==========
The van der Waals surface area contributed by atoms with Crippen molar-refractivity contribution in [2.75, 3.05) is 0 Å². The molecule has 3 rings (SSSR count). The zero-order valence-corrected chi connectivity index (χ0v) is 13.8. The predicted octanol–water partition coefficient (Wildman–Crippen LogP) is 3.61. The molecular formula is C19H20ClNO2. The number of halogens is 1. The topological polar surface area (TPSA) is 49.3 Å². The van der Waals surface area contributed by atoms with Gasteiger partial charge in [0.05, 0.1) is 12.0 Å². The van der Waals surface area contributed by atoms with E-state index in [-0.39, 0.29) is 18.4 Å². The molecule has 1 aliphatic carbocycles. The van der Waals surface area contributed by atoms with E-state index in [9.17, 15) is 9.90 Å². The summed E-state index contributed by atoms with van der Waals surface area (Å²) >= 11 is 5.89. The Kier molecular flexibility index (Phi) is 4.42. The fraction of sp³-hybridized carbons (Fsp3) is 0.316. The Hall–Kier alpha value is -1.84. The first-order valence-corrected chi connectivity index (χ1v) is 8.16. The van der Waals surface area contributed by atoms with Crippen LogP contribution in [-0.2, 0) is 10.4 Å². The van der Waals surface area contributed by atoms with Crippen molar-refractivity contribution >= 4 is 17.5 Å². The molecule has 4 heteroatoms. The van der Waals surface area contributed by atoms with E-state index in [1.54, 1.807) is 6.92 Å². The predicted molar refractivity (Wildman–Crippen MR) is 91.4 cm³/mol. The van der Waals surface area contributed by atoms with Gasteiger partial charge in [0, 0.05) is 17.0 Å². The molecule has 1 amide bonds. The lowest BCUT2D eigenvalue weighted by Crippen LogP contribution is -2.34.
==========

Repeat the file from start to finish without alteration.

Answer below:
The van der Waals surface area contributed by atoms with Crippen molar-refractivity contribution in [2.75, 3.05) is 0 Å². The molecule has 3 rings (SSSR count). The zero-order valence-corrected chi connectivity index (χ0v) is 13.8. The predicted octanol–water partition coefficient (Wildman–Crippen LogP) is 3.61. The molecular formula is C19H20ClNO2. The number of halogens is 1. The topological polar surface area (TPSA) is 49.3 Å². The van der Waals surface area contributed by atoms with Gasteiger partial charge in [0.05, 0.1) is 12.0 Å². The van der Waals surface area contributed by atoms with E-state index in [-0.39, 0.29) is 18.4 Å². The molecule has 1 aliphatic carbocycles. The van der Waals surface area contributed by atoms with E-state index in [9.17, 15) is 9.90 Å². The summed E-state index contributed by atoms with van der Waals surface area (Å²) >= 11 is 5.89. The Kier molecular flexibility index (Phi) is 4.42. The fraction of sp³-hybridized carbons (Fsp3) is 0.316. The Hall–Kier alpha value is -1.84. The first-order valence-corrected chi connectivity index (χ1v) is 8.16. The van der Waals surface area contributed by atoms with Crippen LogP contribution in [-0.2, 0) is 10.4 Å². The van der Waals surface area contributed by atoms with Crippen molar-refractivity contribution >= 4 is 17.5 Å². The molecule has 4 heteroatoms. The van der Waals surface area contributed by atoms with E-state index in [1.54, 1.807) is 6.92 Å². The predicted molar refractivity (Wildman–Crippen MR) is 91.4 cm³/mol. The van der Waals surface area contributed by atoms with Gasteiger partial charge in [0, 0.05) is 17.0 Å². The molecule has 1 amide bonds. The lowest BCUT2D eigenvalue weighted by Crippen LogP contribution is -2.34.